by Stuart Millson
In 2002, the late Albert Finney starred in a film for television, directed by Richard Loncraine, about the “wilderness years” of Winston Churchill. With Vanessa Redgrave co-starring as his devoted wife Clementine, The Gathering Storm depicted the efforts made by the then marginalised Churchill to warn Britain of the growing power of The Third Reich and the possibility of the invasion of our islands if its defences were not improved.
With great attention to period detail, the drama concentrated on domestic life at Chartwell, the large house in north-west Kent, near Westerham, which was Churchill’s home and political power-base for much of his life. Sir Winston adored the grounds and the old building, with its 14th-century foundations and profoundly rural setting in the wooded Kentish hills. Here, the ridge of the North Downs gives way to lower-lying land, and country roads eventually lead on to the castles of Chiddingstone and Tonbridge – and then to the leafy Weald of southern England, which thanks to ‘The Few’, the panzers never reached. Visiting Chartwell today, one has a sense of the house as a redoubt; a personal fortress in the immemorial English landscape, where one of our most remarkable political figures predicted the gathering storm presaging world war.
Now run by the English charity the National Trust, Chartwell, despite the cafes and visitor centres and the steepish entrance fee, preserves an authentic atmosphere of its life and times, and memories of the Churchill family that once lived there linger. Set near the house is Churchill’s studio. We tend to forget today that this grand old man of British politics was also an enthusiastic painter. Landscape painting in the Atlas mountains or in the South of France helped Churchill drive away the “black dog”, the depression that followed him throughout his life. Ditto writing and brick-laying.
In the aforementioned studio is – or was – a bust of that renowned poet of the imperial era, Rudyard Kipling, presented to Chartwell’s owner in 1935 by the patriotic organisation, The Royal Society of St. George, a body founded in 1894 and still extant. Ever since the death of George Floyd on 25th May of this year, cultural Marxists – both in Britain and the United States – have declared war on historic monuments. Several agencies and cultural bodies, notably The National Trust (which, after the Second World War took over the ownership and protection of many impoverished stately homes) decided to “review” their activities and purposes. For the National Trust, this meant compiling a list of their properties which have – horror of horrors – links to “colonialism and slavery” (note the Trust’s indicative conflation of the two terms); a list that stretches to no fewer than 93 sites, including Kipling’s home in Sussex – and Churchill’s in Kent.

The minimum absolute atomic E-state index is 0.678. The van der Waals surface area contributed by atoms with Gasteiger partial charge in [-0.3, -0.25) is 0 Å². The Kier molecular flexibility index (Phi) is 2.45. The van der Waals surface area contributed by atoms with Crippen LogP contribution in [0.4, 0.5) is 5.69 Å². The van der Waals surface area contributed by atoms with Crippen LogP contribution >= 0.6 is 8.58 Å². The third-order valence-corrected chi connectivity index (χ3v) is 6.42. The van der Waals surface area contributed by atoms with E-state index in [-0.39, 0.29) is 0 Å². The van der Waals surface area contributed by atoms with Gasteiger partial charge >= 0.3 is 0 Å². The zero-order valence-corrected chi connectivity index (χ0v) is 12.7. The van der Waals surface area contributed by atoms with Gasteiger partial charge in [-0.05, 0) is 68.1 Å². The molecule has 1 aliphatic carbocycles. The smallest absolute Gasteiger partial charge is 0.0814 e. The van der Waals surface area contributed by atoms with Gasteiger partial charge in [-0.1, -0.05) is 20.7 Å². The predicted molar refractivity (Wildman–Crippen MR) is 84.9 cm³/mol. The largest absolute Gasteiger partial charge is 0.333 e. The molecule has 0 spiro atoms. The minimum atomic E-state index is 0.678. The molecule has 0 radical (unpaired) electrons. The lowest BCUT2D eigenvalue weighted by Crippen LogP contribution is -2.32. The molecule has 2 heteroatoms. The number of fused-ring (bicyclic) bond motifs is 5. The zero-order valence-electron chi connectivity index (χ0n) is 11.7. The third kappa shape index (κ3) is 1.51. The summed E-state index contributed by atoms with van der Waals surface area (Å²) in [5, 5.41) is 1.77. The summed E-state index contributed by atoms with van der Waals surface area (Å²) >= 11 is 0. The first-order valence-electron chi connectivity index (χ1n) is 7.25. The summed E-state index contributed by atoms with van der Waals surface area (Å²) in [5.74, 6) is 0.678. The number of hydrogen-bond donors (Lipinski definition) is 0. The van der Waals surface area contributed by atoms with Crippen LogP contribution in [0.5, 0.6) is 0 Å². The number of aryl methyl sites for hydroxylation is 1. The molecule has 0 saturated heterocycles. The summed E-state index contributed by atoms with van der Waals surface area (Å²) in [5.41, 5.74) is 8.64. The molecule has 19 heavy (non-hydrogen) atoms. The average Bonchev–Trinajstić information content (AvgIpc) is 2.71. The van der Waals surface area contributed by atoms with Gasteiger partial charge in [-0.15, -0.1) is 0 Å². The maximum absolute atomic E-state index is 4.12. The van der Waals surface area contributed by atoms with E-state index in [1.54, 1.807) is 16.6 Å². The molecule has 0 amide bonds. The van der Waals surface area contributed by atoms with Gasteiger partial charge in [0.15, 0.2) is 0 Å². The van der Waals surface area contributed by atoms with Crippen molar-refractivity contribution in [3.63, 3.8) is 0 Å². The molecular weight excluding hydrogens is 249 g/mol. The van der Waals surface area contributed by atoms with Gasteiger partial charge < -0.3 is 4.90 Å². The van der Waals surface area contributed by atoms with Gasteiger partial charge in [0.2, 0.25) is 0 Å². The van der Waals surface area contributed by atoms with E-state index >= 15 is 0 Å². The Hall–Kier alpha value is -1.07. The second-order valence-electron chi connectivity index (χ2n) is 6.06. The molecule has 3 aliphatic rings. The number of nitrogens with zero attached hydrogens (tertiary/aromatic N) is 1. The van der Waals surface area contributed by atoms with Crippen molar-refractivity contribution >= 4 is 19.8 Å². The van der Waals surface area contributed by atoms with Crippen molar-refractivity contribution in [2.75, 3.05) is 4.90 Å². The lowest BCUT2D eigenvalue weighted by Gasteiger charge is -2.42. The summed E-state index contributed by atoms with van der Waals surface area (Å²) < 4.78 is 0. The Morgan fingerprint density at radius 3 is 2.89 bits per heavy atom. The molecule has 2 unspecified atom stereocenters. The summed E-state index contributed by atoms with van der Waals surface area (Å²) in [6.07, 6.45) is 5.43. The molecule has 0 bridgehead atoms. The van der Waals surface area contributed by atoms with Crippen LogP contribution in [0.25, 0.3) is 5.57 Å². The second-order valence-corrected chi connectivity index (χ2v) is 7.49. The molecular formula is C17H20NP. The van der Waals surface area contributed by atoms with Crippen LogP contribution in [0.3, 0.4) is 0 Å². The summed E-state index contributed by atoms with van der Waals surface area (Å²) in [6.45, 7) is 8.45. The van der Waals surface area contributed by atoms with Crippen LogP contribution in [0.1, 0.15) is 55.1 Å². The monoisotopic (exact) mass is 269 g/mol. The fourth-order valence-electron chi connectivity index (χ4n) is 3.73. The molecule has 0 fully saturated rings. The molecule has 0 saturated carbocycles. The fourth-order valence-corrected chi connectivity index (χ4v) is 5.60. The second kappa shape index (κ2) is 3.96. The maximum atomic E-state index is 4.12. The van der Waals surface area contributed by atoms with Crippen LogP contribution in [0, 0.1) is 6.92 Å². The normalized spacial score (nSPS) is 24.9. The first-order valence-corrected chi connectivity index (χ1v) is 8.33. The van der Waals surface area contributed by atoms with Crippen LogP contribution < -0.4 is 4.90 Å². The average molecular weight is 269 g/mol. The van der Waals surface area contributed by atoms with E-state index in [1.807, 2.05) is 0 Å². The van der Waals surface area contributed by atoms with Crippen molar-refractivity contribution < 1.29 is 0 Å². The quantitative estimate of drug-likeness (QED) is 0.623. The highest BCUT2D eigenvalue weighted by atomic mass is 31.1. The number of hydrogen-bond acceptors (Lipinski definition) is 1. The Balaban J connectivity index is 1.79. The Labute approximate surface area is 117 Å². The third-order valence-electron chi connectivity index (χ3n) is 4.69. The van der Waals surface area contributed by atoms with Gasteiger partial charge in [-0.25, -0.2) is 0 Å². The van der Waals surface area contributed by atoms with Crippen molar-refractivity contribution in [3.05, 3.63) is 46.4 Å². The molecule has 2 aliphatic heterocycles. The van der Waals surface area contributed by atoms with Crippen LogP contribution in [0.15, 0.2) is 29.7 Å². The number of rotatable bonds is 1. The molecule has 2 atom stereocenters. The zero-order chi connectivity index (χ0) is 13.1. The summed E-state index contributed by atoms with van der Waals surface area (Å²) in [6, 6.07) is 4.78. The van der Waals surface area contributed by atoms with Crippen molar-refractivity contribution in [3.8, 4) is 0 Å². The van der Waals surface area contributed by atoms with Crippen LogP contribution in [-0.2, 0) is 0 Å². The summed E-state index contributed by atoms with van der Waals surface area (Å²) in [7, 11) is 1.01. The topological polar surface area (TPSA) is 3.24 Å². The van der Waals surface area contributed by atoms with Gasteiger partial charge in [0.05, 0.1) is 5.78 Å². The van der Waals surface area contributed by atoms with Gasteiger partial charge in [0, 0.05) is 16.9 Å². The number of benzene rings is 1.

That Churchill and Kipling both lived after the age of slavery – and that Britain and its navy ruthlessly cleared the slave traders from the oceans – evidently means nothing to the ‘National’ Trust’s senior management. That Churchill saved us from the slavery of a foreign invasion also, seemingly, means little more. Any flicker of our imperial history is something to be frowned upon, or packed away in a crate – the latter being the fate of Chartwell’s bust of Kipling.
What does the removing of the bust of one of our greatest poets – from the home of one of our foremost statesmen – say about the ‘National’ Trust, or indeed, the Britain of today? Having won an empire (and lost it), defeated Hitler and saved the British homeland, it is beyond belief that we are currently tearing up our history. What enemies beyond our borders failed to achieve, a new enemy within has come close to achieving.
But another storm seems to be gathering: criticism grows each day of the misnamed Trust now running down our stately homes, castles and other historic places. British people are losing patience with the politically-correct elite, which – despite a Tory Government in power– has seized control of our cultural life. The tide, so memorably evoked by Kipling himself in the poem My Boy Jack, is starting to turn.
Stuart Millson is QR’s Classical Music Editor